“Despite the passage in late 2012 of a new state ballot initiative that prevents California from ever again giving out life sentences to anyone whose “third strike” is not a serious crime, thousands of people – the overwhelming majority of them poor and nonwhite – remain imprisoned for a variety of offenses so absurd that any list of the unluckiest offenders reads like a macabre joke, a surrealistic comedy routine.

Have you heard the one about the guy who got life for stealing a slice of pizza? Or the guy who went away forever for lifting a pair of baby shoes? Or the one who got 50 to life for helping himself to five children’s videotapes from Kmart? How about the guy who got life for possessing 0.14 grams of meth? That last offender was a criminal mastermind by Three Strikes standards, as many others have been sentenced to life for holding even smaller amounts of drugs, including one poor sap who got the max for 0.09 grams of black-tar heroin.”

Extract 2:

Where some saw Three Strikes as a moral outrage, others seized on the financial burdens. Conceived as a way to keep child molesters in jail for life, Three Strikes more often became the world’s most expensive and pointlessly repressive homeless-care program. It costs the state about $50,000 per year to care for every prisoner, even more when the inmate is physically or mentally disabled – and some 40 percent of three-strikers are either mentally retarded or mentally ill. “Homeless guys on drugs, that was your typical third-striker,” says Romano. “And not that the money is the issue, but you could send hundreds of deserving people to college for the amount of money we were spending.”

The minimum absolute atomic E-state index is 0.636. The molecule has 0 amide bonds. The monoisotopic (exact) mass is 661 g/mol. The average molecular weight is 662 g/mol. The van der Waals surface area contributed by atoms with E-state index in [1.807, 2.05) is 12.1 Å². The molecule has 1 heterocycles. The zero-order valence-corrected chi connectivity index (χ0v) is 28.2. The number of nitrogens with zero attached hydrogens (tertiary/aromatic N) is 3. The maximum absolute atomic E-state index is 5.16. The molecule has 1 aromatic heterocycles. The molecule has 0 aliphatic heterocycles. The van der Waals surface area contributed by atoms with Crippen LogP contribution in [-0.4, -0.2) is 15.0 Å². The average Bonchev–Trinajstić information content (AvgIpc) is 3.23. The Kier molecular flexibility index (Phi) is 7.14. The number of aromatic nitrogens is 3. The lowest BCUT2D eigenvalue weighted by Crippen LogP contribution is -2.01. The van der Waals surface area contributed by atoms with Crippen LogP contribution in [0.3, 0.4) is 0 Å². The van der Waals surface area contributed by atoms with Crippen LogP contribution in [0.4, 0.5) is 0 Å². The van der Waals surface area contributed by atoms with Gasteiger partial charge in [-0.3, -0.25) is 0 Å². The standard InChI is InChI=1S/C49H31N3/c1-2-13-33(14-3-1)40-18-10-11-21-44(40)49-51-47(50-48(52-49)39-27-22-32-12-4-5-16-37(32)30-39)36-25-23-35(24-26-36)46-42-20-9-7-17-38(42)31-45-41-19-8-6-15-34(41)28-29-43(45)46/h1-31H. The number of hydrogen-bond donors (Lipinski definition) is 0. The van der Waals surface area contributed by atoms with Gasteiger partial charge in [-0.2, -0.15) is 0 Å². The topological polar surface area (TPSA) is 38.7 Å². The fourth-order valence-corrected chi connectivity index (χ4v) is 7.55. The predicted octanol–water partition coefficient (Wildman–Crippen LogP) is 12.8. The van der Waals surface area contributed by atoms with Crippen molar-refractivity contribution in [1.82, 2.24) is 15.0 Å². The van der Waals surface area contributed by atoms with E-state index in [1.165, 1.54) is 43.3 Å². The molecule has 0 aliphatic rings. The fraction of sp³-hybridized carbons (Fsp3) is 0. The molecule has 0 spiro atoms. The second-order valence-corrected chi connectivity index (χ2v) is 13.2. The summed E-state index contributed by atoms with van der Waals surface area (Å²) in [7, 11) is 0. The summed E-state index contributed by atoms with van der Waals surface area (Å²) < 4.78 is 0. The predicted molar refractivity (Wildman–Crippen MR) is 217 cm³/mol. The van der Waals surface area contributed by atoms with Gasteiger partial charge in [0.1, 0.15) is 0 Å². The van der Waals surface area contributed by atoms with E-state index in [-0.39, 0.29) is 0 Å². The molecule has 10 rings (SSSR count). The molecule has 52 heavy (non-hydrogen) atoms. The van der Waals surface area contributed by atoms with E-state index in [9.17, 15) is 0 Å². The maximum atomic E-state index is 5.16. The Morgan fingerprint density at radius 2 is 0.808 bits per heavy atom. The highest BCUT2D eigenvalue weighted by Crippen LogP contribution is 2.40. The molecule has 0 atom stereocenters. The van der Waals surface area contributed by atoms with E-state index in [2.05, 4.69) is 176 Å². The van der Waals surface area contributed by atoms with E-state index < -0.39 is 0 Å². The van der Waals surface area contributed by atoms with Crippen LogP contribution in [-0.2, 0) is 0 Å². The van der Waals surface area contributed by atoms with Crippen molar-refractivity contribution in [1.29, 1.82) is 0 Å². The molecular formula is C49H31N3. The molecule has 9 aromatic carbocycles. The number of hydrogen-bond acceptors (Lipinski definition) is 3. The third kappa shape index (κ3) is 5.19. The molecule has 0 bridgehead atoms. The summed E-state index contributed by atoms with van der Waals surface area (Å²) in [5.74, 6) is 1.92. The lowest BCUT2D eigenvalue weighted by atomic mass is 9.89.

The typical third-striker wasn’t just likely to be homeless and/or mentally ill – he was also very likely to be black. In California, blacks make up seven percent of the population, 28 percent of the prison population and 45 percent of the three-strikers.”

Extract 3:

“Why did all of this happen? Some of this has its roots in a complex political calculation, in which the Democratic Party in the Clinton years made a Faustian bargain, deciding to abandon its old role as a defender of unions and the underprivileged, embrace more Wall Street-friendly deregulatory policies, and compete for the political center by pushing for more street cops, tougher sentences and the end of welfare – the same thing the Republicans were already doing. By the mid-Nineties, neither party was really representing, for lack of a better term, the fucked, struggling poor.

The end result of this political shift was an unprecedented explosion of the American prison population, from just more than a million people behind bars in the early Nineties to 2.2 million today. Less than five percent of the world’s people live in the United States, but we are home to about 25 percent of the world’s prisoners, a shocking number.

Another result was that instead of dealing with problems like poverty, drug abuse and mental illness, we increasingly just removed them all from view by putting them in jail. It’s not an accident that so many of the most ridiculous Three Strikes cases are semicoherent homeless people or people with drug problems who came from broken homes. It wasn’t a cost-efficient way of dealing with these issues – in fact, in California at least, it was an insanely, almost criminally expensive burden on taxpayers – but it was effective enough as a way of keeping the uglier schisms of our society hidden from view.”